CXCL11 expression associated with molecules in antigen processing and presentation pathway
The results from the TIMER and GSEA analysis showed that there were significant differences between the CXCL11-positive group and the CXCL11-negative group in antigen processing and presentation pathway, hinting that the expression of antigen-related genes might be associated with CXCL11 expression. To prove this assumption, we explored the correlation of antigen-related genes with the CXCL11 expression by using the Pearson correlation coefficient. We found that the expression of MHC class I/II (I: HLA-A, HLA-B, and HLA-C; II: HLA-DP, HLA-DM, HLA-DOA, HLA-DOB, HLA-DQ, and HLA-DR) and antigen binding (B2M, TAP1/2 and so on) molecules were highly correlated with the CXCL11 expression signature (Fig. 6A). There were significant differences in the expression of HLA-A, HLA-B and other key antigen presenting molecules between the two subgroups (Wilcoxon signed-rank test, P < 0.001, Fig. 6B). The results were confirmed in the GEO validation cohort (Supplementary Fig. 4). Since antigen processing and presentation pathway plays a crucial role in immune recognition of predict (neo-)antigen produced by cancer cells, we further investigated the relationship between neoantigen load and the CXCL11 expression signature by Pearson correlation coefficient. Correspondingly, predicted neoantigen load was highly correlated with CXCL11 expression (Fig. 6C). These results revealed the correlation between CXCL11 expression and molecules in antigen processing and presentation pathway, suggesting that neoantigen vaccine might be potential therapy for CXCL11-positive ovarian cancer treatment.
CXCL11 expression associated with ICB-related genes
In recent years, ICB therapy, represented by anti-PD-1/L1, has played an increasingly important role in anti-tumor treatment. The characteristics of TIME and immune checkpoint genes in tumor cells have a profound impact on ICB therapy. Therefore, we collected more than 40 common ICB-related gene signatures and analyzed the relationship between CXCL11 expression and ICB-related genes. As displayed by heatmap, CXCL11 expression was significantly correlated with the expression of multiple ICB-related genes (Fig. 7A). Ten of the most relevant ICB-related genes were: LAG3, ICOS, CTLA4, CD48, HAVCR2, PDCD1(PD-1), PDCDILG2(PD-L2), TIGIT, CD274(PD-L1) and CD86, and their expression levels were enriched in the CXCL11-positive group (Wilcoxon signed-rank test, P < 0.001, Fig. 7B). Generally, the key regulatory factors involved in immunity perform similar functions in different tissues. We thus explored CXCL11 expression and ICB-related gene signatures across cancer types. We found that the co-expression of CXCL11 and ICB-related genes was not only present in ovarian cancer, but also in 32 other cancer types (Fig. 7C). Taken together, these results show that CXCL11 expression may be a potential predictor of ICB therapy.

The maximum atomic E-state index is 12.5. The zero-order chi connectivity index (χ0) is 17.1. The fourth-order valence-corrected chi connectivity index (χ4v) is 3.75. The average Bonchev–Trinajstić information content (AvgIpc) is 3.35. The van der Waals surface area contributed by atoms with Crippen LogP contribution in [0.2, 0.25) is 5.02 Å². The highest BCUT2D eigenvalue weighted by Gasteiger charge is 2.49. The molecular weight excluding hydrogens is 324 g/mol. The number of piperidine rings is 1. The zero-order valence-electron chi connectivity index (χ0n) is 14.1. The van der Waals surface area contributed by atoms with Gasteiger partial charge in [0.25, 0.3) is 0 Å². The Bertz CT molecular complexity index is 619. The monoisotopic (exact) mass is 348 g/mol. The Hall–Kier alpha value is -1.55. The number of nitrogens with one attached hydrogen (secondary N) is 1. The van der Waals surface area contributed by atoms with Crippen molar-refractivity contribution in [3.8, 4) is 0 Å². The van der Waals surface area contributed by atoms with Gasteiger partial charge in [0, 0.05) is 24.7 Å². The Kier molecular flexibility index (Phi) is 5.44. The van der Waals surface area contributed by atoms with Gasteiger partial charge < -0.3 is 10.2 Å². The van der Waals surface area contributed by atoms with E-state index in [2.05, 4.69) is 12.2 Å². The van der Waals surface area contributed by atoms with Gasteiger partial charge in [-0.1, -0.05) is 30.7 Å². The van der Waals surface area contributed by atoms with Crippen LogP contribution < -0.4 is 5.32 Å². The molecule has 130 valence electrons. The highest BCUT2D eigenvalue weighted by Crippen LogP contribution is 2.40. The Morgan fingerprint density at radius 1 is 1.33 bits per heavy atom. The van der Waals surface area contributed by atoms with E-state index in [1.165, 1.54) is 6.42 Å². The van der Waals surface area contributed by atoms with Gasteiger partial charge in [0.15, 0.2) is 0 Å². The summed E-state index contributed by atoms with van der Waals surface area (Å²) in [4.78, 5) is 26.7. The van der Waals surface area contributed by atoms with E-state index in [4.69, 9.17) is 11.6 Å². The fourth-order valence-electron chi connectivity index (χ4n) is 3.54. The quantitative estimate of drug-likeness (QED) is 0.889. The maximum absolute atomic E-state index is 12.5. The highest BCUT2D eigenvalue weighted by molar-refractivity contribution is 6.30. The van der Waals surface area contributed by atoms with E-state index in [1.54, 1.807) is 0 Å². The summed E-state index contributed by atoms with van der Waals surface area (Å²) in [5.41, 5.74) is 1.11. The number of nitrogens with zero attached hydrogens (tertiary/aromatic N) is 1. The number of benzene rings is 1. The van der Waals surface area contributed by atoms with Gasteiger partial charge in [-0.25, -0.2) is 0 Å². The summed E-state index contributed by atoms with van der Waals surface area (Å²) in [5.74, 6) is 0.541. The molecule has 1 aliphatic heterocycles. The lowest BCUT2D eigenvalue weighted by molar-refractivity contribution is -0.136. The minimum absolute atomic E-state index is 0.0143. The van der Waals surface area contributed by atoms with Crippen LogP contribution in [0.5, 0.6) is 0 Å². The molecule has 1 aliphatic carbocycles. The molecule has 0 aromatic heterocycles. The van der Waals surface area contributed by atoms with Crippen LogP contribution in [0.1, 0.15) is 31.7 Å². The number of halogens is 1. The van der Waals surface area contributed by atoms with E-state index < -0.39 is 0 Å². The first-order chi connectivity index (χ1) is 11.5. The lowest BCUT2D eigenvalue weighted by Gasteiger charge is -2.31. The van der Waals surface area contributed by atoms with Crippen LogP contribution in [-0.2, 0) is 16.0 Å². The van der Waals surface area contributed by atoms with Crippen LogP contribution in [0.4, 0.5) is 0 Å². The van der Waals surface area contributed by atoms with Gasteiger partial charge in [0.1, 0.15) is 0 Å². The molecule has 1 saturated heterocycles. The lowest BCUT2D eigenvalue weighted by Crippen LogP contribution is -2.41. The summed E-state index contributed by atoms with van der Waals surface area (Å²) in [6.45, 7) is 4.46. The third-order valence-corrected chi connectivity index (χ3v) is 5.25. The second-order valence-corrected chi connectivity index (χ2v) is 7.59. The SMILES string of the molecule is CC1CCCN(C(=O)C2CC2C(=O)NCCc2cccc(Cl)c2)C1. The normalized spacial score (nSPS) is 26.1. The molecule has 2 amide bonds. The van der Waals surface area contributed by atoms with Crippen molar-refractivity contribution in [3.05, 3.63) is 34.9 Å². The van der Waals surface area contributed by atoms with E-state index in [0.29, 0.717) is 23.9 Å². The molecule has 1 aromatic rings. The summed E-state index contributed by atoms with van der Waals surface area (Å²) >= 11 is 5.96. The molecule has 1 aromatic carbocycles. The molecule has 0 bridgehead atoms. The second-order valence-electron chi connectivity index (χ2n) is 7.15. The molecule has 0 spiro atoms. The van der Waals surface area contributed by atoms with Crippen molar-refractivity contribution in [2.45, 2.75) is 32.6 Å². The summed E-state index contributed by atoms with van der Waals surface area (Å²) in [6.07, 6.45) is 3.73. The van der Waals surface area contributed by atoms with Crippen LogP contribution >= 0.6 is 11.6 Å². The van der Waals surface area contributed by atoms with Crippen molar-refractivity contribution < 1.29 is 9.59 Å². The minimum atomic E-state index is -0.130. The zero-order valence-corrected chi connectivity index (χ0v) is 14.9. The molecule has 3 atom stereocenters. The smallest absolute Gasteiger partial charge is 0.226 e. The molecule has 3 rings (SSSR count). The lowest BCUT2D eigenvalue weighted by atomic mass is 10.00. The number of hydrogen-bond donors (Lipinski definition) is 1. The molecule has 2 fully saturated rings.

Olaparib-treated ovarian cancer cells up-regulate CXCL11 expression in vivo and in vitro
It has been reported that PARPi triggers robust local and systemic antitumor immunity involving both adaptive and innate immune responses through a STING-dependent antitumor immune response in mice bearing ovarian tumors[27, 28]. To explore the involvement of CXCL11 expression responses to PARPi, we re-analyzed the RNA seq data of high-grade serous ovarian cancer tumor tissues harvested from tumor-bearing mice after 18 days of treatment with olaparib or vehicle (GSE120500). Strikingly, boxplots showed markedly upregulated expression of CXCL11 in tumors treated with olaparib compared with vehicle control (Fig. 8A). We next compared the expression levels of ICB-related genes with the highest correlation with CXCL11 between the olaparib treatment group and the control group. As shown in Fig. 8B, the expression of these genes in the olaparib treatment group was significantly higher than that in the vehicle control group (Wilcoxon signed-rank test, P < 0.01). To further validate that olaparib-treated ovarian cancer cells activate the CXCL11 expression signature, we conducted in vitro experiments. As measured by RT-qPCR (Fig. 8C and D), olaparib treatment caused significant upregulation of CXCL11 mRNA expression in multiple ovarian cancer cell lines. Together, these data indicate that olaparib could upregulate the expression of CXCL11 and its related immune checkpoint genes in ovarian cancer cells in vivo and in vitro.